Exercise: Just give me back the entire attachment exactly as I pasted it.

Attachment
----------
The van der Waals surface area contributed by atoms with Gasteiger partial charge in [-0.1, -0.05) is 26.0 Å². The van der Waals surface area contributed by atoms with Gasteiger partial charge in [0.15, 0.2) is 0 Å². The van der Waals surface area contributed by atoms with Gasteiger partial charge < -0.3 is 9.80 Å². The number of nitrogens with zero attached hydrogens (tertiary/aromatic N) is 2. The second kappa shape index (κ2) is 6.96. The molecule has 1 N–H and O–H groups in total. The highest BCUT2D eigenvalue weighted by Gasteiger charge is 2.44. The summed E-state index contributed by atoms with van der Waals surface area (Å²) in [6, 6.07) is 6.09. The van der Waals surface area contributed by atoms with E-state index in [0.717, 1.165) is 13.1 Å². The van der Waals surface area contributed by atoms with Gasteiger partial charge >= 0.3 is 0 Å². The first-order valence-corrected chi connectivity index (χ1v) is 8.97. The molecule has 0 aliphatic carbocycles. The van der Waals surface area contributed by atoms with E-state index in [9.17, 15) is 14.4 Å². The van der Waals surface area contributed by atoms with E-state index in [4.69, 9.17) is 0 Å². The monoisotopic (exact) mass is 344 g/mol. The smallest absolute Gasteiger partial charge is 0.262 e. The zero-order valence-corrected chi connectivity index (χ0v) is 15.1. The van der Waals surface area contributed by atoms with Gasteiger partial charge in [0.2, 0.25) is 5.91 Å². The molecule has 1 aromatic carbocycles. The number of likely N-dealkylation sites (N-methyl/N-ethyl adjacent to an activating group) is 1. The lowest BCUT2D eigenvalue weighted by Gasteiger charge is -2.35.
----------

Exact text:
The van der Waals surface area contributed by atoms with Gasteiger partial charge in [-0.1, -0.05) is 26.0 Å². The van der Waals surface area contributed by atoms with Gasteiger partial charge in [0.15, 0.2) is 0 Å². The van der Waals surface area contributed by atoms with Gasteiger partial charge < -0.3 is 9.80 Å². The number of nitrogens with zero attached hydrogens (tertiary/aromatic N) is 2. The second kappa shape index (κ2) is 6.96. The molecule has 1 N–H and O–H groups in total. The highest BCUT2D eigenvalue weighted by Gasteiger charge is 2.44. The summed E-state index contributed by atoms with van der Waals surface area (Å²) in [6, 6.07) is 6.09. The van der Waals surface area contributed by atoms with E-state index in [0.717, 1.165) is 13.1 Å². The van der Waals surface area contributed by atoms with Gasteiger partial charge >= 0.3 is 0 Å². The first-order valence-corrected chi connectivity index (χ1v) is 8.97. The molecule has 0 aliphatic carbocycles. The van der Waals surface area contributed by atoms with E-state index in [9.17, 15) is 14.4 Å². The van der Waals surface area contributed by atoms with E-state index in [4.69, 9.17) is 0 Å². The monoisotopic (exact) mass is 344 g/mol. The smallest absolute Gasteiger partial charge is 0.262 e. The zero-order valence-corrected chi connectivity index (χ0v) is 15.1. The van der Waals surface area contributed by atoms with Gasteiger partial charge in [0.2, 0.25) is 5.91 Å². The molecule has 1 aromatic carbocycles. The number of likely N-dealkylation sites (N-methyl/N-ethyl adjacent to an activating group) is 1. The lowest BCUT2D eigenvalue weighted by Gasteiger charge is -2.35.